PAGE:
The method for perfecting a security interest in a copyright for which there is no registration or application is well-settled. Article 9 of the Uniform Commercial Code (U.C.C.) governs transactions that create a security interest in “general intangibles,” which include copyright. See U.C.C. §§9-109(a)(1), 9-102(42); U.C.C. §9-102 cmt. 5(d). Under the U.C.C., perfection of a security interest generally requires filing of a U.C.C.-1 statement with the Secretary of State of the state where the creditor/borrower is located. See U.C.C. §§9-307; 9-301 cmt. 4. In In re World Auxiliary Power, the Ninth Circuit held that a bank’s security interest in unregistered copyrights was properly perfected pursuant to Article 9 of the U.C.C., on grounds that “[o]nly the U.C.C. creates a filing system applicable to unregistered copyrights.” 303 F.3d 1120, 1130 (9th Cir. 2001); see also Morgan Creek Prods. v. Franchise Pictures (In re Franchise Pictures), 389 B.R. 131, 141 (Bankr. C.D. Cal. 2008).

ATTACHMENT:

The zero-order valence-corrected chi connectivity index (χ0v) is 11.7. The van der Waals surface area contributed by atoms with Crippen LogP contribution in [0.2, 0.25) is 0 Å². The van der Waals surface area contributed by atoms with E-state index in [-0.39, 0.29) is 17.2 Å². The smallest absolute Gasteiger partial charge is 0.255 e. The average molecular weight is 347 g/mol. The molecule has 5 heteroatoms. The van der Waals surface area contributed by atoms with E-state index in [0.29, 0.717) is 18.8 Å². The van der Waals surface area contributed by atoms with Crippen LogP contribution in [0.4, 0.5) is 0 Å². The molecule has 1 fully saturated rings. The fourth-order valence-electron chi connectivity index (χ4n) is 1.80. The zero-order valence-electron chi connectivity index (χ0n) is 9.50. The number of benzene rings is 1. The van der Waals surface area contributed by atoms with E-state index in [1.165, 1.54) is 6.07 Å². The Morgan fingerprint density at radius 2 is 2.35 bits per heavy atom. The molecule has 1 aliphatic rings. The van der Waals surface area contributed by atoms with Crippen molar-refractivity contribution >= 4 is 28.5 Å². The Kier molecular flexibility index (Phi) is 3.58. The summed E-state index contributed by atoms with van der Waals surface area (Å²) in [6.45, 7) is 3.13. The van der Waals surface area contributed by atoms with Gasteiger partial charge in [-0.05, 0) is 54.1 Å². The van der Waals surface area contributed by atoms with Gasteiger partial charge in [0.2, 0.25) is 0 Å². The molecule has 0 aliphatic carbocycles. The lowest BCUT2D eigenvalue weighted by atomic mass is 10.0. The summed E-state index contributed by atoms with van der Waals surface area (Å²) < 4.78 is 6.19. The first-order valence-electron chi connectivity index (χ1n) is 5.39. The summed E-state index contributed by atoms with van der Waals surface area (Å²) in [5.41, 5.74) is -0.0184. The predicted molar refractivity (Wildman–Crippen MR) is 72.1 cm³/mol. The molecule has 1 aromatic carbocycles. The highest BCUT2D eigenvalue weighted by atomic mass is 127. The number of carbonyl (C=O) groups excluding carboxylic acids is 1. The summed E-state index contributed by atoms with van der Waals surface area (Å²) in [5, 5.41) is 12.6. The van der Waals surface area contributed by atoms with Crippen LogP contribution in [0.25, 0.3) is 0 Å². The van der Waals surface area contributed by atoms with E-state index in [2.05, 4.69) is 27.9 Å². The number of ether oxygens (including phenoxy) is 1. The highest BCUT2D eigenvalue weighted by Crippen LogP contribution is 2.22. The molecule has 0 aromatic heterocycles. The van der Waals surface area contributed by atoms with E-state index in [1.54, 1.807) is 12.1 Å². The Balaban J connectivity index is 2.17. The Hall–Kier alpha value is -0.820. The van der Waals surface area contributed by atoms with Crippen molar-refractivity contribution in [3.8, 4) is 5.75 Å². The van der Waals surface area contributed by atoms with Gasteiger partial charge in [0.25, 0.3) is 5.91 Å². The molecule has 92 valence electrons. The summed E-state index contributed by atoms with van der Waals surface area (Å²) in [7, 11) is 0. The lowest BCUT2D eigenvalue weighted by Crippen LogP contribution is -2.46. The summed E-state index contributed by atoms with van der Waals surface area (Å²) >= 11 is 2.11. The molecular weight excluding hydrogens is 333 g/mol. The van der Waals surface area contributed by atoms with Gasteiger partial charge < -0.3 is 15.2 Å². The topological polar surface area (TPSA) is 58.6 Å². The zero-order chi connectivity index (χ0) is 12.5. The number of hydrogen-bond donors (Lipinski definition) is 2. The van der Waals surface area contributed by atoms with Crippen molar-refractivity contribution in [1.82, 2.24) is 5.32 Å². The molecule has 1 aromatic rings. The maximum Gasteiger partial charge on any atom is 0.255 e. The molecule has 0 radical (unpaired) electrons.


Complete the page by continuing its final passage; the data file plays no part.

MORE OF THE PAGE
Article 9 does not apply, however, “to the extent that a statute, regulation, or treaty of the United States preempts [it].” U.C.C. §9-109(c)(1). One such statute that preempts Article 9 regarding perfection of a security interest in federally registered copyrights is the Copyright Act. See Peregrine Producers Grp., Inc. v. Capitol Fed. Sav. & Loan Ass’n of Denver (In re Peregrine Entm’t Ltd.), 116 B.R. 194, 205 (Bankr. C.D. Cal. 1990). In In re Peregrine Entertainment Ltd., a creditor secured its line of credit by taking a lien in a film library, which included the copyrights in the films. The creditor filed U.C.C. financing statements in a number of states, but did not record the security interest with the Copyright Office even though the films were covered by copyright registrations. The debtor later filed a petition for bankruptcy and disputed whether the creditor had an enforceable lien in the copyrights. The court held that the creditor had not validly perfected its copyright security, and that a security interest in a registered copyright can only be perfected by recording the security interest with the Copyright Office. “Here, the comprehensive scope of the federal Copyright Act’s recording provisions, along with the unique federal interests they implicate, support the view that federal law preempts state methods of perfecting security interests in copyrights. If state methods of perfection were valid, a third party (such as a potential purchaser of the copyright) who wanted to learn of any encumbrances thereon would have to check not merely the indices of the U.S. Copyright Office, but also the indices of any relevant secretary of state … . [The possibility that] interested third parties could never be entirely sure that all relevant jurisdictions have been searched, … together with the expense and delay of conducting searches in a variety of jurisdictions, could hinder the purchase and sale of copyrights, frustrating Congress’s policy that copyrights be readily transferable in commerce.” Id. at 199-200.